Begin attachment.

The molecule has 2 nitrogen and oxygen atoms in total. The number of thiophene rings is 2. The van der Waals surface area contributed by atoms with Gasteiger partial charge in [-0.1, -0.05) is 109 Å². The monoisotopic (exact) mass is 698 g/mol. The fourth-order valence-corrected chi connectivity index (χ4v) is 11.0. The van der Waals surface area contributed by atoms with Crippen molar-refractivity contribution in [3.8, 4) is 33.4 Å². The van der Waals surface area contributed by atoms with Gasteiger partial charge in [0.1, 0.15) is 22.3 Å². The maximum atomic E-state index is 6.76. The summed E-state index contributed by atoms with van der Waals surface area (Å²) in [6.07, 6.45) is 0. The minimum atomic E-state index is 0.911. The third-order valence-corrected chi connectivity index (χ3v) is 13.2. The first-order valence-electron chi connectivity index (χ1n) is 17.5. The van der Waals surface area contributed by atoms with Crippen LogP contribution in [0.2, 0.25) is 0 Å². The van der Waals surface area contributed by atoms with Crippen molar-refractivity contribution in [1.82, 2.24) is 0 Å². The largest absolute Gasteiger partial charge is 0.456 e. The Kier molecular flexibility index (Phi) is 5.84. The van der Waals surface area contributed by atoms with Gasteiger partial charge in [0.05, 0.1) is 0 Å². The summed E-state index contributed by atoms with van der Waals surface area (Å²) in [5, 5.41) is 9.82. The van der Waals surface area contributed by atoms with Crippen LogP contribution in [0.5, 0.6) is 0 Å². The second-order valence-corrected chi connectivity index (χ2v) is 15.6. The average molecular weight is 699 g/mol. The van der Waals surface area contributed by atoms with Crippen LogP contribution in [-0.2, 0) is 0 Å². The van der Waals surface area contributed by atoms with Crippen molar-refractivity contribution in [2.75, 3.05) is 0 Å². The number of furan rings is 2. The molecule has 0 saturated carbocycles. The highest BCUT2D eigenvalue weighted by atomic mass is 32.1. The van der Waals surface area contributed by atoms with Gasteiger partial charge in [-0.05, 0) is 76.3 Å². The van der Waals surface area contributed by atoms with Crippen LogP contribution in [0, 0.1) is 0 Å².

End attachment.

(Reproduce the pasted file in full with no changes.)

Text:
The molecule has 2 nitrogen and oxygen atoms in total. The number of thiophene rings is 2. The van der Waals surface area contributed by atoms with Gasteiger partial charge in [-0.1, -0.05) is 109 Å². The monoisotopic (exact) mass is 698 g/mol. The fourth-order valence-corrected chi connectivity index (χ4v) is 11.0. The van der Waals surface area contributed by atoms with Crippen molar-refractivity contribution in [3.8, 4) is 33.4 Å². The van der Waals surface area contributed by atoms with Gasteiger partial charge in [0.1, 0.15) is 22.3 Å². The maximum atomic E-state index is 6.76. The summed E-state index contributed by atoms with van der Waals surface area (Å²) in [6.07, 6.45) is 0. The minimum atomic E-state index is 0.911. The third-order valence-corrected chi connectivity index (χ3v) is 13.2. The first-order valence-electron chi connectivity index (χ1n) is 17.5. The van der Waals surface area contributed by atoms with Crippen LogP contribution in [0.2, 0.25) is 0 Å². The van der Waals surface area contributed by atoms with Crippen molar-refractivity contribution in [1.82, 2.24) is 0 Å². The largest absolute Gasteiger partial charge is 0.456 e. The Kier molecular flexibility index (Phi) is 5.84. The van der Waals surface area contributed by atoms with Gasteiger partial charge in [0.05, 0.1) is 0 Å². The summed E-state index contributed by atoms with van der Waals surface area (Å²) in [5, 5.41) is 9.82. The van der Waals surface area contributed by atoms with Crippen LogP contribution in [0.5, 0.6) is 0 Å². The second-order valence-corrected chi connectivity index (χ2v) is 15.6. The average molecular weight is 699 g/mol. The van der Waals surface area contributed by atoms with Crippen LogP contribution in [-0.2, 0) is 0 Å². The van der Waals surface area contributed by atoms with Crippen molar-refractivity contribution in [2.75, 3.05) is 0 Å². The number of furan rings is 2. The molecule has 0 saturated carbocycles. The highest BCUT2D eigenvalue weighted by atomic mass is 32.1. The van der Waals surface area contributed by atoms with Gasteiger partial charge in [-0.05, 0) is 76.3 Å². The van der Waals surface area contributed by atoms with Crippen LogP contribution in [0, 0.1) is 0 Å².